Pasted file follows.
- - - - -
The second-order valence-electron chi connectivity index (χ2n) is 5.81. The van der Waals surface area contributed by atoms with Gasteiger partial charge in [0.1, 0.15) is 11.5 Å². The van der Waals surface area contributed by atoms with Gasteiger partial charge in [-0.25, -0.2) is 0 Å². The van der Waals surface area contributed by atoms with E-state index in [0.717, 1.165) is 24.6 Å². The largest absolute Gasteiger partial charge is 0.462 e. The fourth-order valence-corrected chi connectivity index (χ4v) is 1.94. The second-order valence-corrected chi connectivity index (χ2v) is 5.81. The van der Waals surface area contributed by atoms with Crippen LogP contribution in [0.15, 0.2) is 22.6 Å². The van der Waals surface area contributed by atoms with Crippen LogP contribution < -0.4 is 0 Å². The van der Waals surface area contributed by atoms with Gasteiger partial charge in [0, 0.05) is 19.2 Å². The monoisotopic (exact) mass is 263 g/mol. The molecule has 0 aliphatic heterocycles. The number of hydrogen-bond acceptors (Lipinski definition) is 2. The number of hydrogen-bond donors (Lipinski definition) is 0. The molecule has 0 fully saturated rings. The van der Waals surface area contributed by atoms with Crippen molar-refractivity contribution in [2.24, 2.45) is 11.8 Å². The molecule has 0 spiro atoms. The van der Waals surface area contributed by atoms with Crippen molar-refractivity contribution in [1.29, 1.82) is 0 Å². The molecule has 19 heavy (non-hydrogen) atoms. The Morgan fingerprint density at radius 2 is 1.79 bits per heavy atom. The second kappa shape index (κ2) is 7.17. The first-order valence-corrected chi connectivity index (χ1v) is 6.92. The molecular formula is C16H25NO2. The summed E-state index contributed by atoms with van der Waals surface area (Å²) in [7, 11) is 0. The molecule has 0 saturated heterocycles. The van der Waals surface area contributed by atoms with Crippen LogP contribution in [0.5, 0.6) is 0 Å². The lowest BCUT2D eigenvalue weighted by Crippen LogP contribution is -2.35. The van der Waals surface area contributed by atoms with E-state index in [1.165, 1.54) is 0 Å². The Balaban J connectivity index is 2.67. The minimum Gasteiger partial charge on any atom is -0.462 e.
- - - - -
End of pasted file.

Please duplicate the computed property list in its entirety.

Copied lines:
The second-order valence-electron chi connectivity index (χ2n) is 5.81. The van der Waals surface area contributed by atoms with Gasteiger partial charge in [0.1, 0.15) is 11.5 Å². The van der Waals surface area contributed by atoms with Gasteiger partial charge in [-0.25, -0.2) is 0 Å². The van der Waals surface area contributed by atoms with E-state index in [0.717, 1.165) is 24.6 Å². The largest absolute Gasteiger partial charge is 0.462 e. The fourth-order valence-corrected chi connectivity index (χ4v) is 1.94. The second-order valence-corrected chi connectivity index (χ2v) is 5.81. The van der Waals surface area contributed by atoms with Crippen LogP contribution in [0.15, 0.2) is 22.6 Å². The van der Waals surface area contributed by atoms with Crippen LogP contribution < -0.4 is 0 Å². The van der Waals surface area contributed by atoms with Gasteiger partial charge in [0, 0.05) is 19.2 Å². The monoisotopic (exact) mass is 263 g/mol. The molecule has 0 aliphatic heterocycles. The number of hydrogen-bond acceptors (Lipinski definition) is 2. The number of hydrogen-bond donors (Lipinski definition) is 0. The molecule has 0 fully saturated rings. The van der Waals surface area contributed by atoms with Crippen molar-refractivity contribution in [2.24, 2.45) is 11.8 Å². The molecule has 0 spiro atoms. The van der Waals surface area contributed by atoms with Crippen molar-refractivity contribution in [1.29, 1.82) is 0 Å². The molecule has 19 heavy (non-hydrogen) atoms. The Morgan fingerprint density at radius 2 is 1.79 bits per heavy atom. The second kappa shape index (κ2) is 7.17. The first-order valence-corrected chi connectivity index (χ1v) is 6.92. The molecular formula is C16H25NO2. The summed E-state index contributed by atoms with van der Waals surface area (Å²) in [7, 11) is 0. The molecule has 0 saturated heterocycles. The van der Waals surface area contributed by atoms with Crippen LogP contribution in [0.5, 0.6) is 0 Å². The lowest BCUT2D eigenvalue weighted by Crippen LogP contribution is -2.35. The van der Waals surface area contributed by atoms with E-state index in [1.165, 1.54) is 0 Å². The Balaban J connectivity index is 2.67. The minimum Gasteiger partial charge on any atom is -0.462 e.